Whoever says that new technologies are for the young hasn’t grasped the incredible benefits to be reaped by those whose mobility has been impaired. In fact, these are the people who stand to benefit the most from the arrival of such things as the automated home. HVAC, lighting, blinds, and even cooking devices can now be controlled remotely from a smartphone or tablet. Apple’s Home app bridges different makes and models of devices and allows a homeowner to control many connected devices with their voice. Users can also create “scenes” which allow them to preset things such as lighting, temperature, fan speed, and even humidity level based on the time of day or a voice command. Smart plugs allow a user to turn on or off any connected device from a phone or tablet. Various sensors allow you to have your lights turn on when the front door opens, fans turn on when the temperature gets a bit too warm, and lamps turn on or off based on ambient light levels in your home or when no motion is detected for a long period of time.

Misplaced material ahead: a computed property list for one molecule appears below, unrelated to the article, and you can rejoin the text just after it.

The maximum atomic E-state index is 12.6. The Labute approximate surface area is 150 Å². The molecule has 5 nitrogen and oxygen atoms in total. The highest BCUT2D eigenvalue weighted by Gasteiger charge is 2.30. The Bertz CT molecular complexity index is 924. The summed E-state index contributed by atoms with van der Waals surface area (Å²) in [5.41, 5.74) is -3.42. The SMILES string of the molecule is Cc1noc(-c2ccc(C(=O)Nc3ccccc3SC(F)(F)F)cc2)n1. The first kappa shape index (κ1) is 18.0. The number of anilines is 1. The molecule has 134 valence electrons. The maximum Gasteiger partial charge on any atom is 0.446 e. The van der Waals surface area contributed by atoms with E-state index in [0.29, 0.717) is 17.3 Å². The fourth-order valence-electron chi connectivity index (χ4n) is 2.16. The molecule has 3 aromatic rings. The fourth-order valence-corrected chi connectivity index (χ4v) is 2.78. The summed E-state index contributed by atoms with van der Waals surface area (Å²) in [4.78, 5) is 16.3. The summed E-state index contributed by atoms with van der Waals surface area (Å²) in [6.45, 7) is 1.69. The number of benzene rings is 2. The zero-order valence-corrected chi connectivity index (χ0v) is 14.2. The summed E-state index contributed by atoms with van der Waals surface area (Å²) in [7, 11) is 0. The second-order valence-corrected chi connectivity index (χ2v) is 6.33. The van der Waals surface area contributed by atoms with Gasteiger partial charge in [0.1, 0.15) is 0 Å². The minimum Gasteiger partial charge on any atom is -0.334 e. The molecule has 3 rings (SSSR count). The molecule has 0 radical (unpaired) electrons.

To keep you from having to fumble around for keys, Smart Locks can auto-lock behind you and auto-unlock as you approach. The August Lock replaces only the interior side of your deadbolt so that you can keep the door hardware you have. Their site boasts that with their lock, “You are the keymaster.” To friends, family, and visitors, you can assign digital keys that are valid for as little as a few minutes, or in perpetuity. You can grant specific people access at specific times on chosen dates. It’s easy to let in the friendly neighbor dropping off groceries or the care provider coming to help with medications or provide homemaker services. Doorbell cams even allow you to see and speak to whoever is at the door and, with your connected lock, you can easily unlock the door from anywhere in your home. For the less mobile, the smart home is, well, smart.